First Train through Ashcroft circa 1885

It was Mayor Barbara Roden's idea that Marina and Daniel create a mosaic of the first train through Ashcroft.  The actual picture was so old that it was virtually impossible to blow it up in order to make the transition from picture to plywood possible.  Daniel and Marina laboured with drafting tools and long rulers and perspective points to recreate the picture provided by Barbara and the Museum but finally they were able to recreate a similar facsimile.  Once Marina completed drawings and painting, she and Daniel covered it with mosaics and stained glass.  The result is below.

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First Train through Ashcroft Circa 1885

Mr. Van Horne rode the first train in to Ashcroft in the late 1800's.  It brought Ashcroft to life, and the entire story can be discovered at our wonderful Museum curated beautifully by Kathy Paulos.  Meanwhile this beautiful Mosaic is located at the Train Station building at Heritage Park in Ashcroft

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Unitea Mosaic

This mosaic was a gift for Nadine for having the courage to open a tea shoppe in our little town. 

photo by Wendy Coomber 

Mosaic in the kitchen window at St. Alban's

Before this window, washing dishes meant looking out at the wall of the house next to the church.  Not inspiring.  Marina made this window and Daniel installed it before anyone knew what was happening.  Since then the view has improved!

photo by Wendy Coomber

Four Windows at the Entrance of St. Alban's Church

Magic Happens.  These windows make up the map of the Jerusalem Area but it was not the artist's intention.  It just happened.

Community Futures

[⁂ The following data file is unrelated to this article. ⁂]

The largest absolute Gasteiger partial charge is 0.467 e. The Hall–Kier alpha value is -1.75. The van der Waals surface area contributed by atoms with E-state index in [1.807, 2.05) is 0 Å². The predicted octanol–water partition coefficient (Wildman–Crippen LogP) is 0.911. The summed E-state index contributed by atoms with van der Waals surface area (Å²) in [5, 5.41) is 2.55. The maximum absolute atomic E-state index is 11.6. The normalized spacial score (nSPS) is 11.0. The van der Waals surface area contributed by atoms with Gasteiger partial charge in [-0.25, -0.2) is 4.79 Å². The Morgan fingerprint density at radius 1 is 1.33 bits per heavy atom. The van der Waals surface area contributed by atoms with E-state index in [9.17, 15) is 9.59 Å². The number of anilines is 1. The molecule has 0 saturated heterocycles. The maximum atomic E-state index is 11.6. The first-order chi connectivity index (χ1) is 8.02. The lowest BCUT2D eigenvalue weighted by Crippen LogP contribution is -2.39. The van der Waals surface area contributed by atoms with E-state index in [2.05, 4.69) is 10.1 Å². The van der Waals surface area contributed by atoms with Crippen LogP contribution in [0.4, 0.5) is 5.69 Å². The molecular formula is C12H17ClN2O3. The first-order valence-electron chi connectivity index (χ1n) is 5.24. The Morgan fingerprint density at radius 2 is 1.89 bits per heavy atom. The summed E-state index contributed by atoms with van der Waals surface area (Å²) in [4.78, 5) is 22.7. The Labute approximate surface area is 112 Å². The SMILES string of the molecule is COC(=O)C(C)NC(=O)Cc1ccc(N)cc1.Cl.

Celebrating 30 years in Ashcroft

Community Futures led by Deb Arnott has been such a wonderful support for the Mosaics in Ashcroft.  They created a mosaic map in 2016-17 and have created a new map ready for the spring and summer of 2019 with funding from the Village of Ashcroft.  Marina and Daniel created this bench to commemorate the 30th year that Community Futures has worked for Ashcroft.  Thank You for all you do for our town! 

Many Hands Bench

in memory of Duncan Bryson

Karen Bryson paid for the materials to create this bench which Marina and Daniel volunteered to make.  The bench was then installed at the Ashcroft Legion as Duncan was a participating member

photo by Wendy Coomber

Chinese Cemetery Bench

The Tsui family paid for materials for this bench and all art and labour was donated.  Marina designed it and Patricia Denis and Andrea Walker together created the mosaics.  Daniel Collett designed the bench and made it with help from Pache Denis.  Bruce Walker helped with the installation.

photo by Wendy Coomber

Many Hands to Fill a Community with Love

Marina and Daniel worked with the community to create this bench in memory of Duncan Bryson and as a tribute to St. Alban's Church.  Karyn Bryson paid for the materials and helped with the mosaics as did other community members.  This bench graces the grounds of the church.

photo by Wendy Coomber

Enjoying a drink outside the Wing Chong Tai Store

Marina's drawing taken from a photo circa 1940, Ashcroft

Marina immediately fell in love with this iconic photo of seven men enjoying a drink in front of the Wing Chong Tai in Ashcroft circa 1940.  For one reason or another these men were not at war as were so many others. The man standing is Henry Chow, the store owner's son.  The other men sitting include Dutch Barra, the Maudrell Brothers, Gerry Rodford, Sonny Johnson and Alex McLeod.  Many stories still circulate about these men which flesh out the actual history of Ashcroft.  Kathy Paulos at the Museum can fill you in on many such stories.  This image fascinated Marina so much that she recreated it for the Harmony Bell Project. At one time in Ashcroft, the Chinese settlers made up half of the businesses in Ashcroft.  They provided goods and services for all and were a mainstay of our business community.


First Light

Franes family photo at the Ashcroft Slough, 2018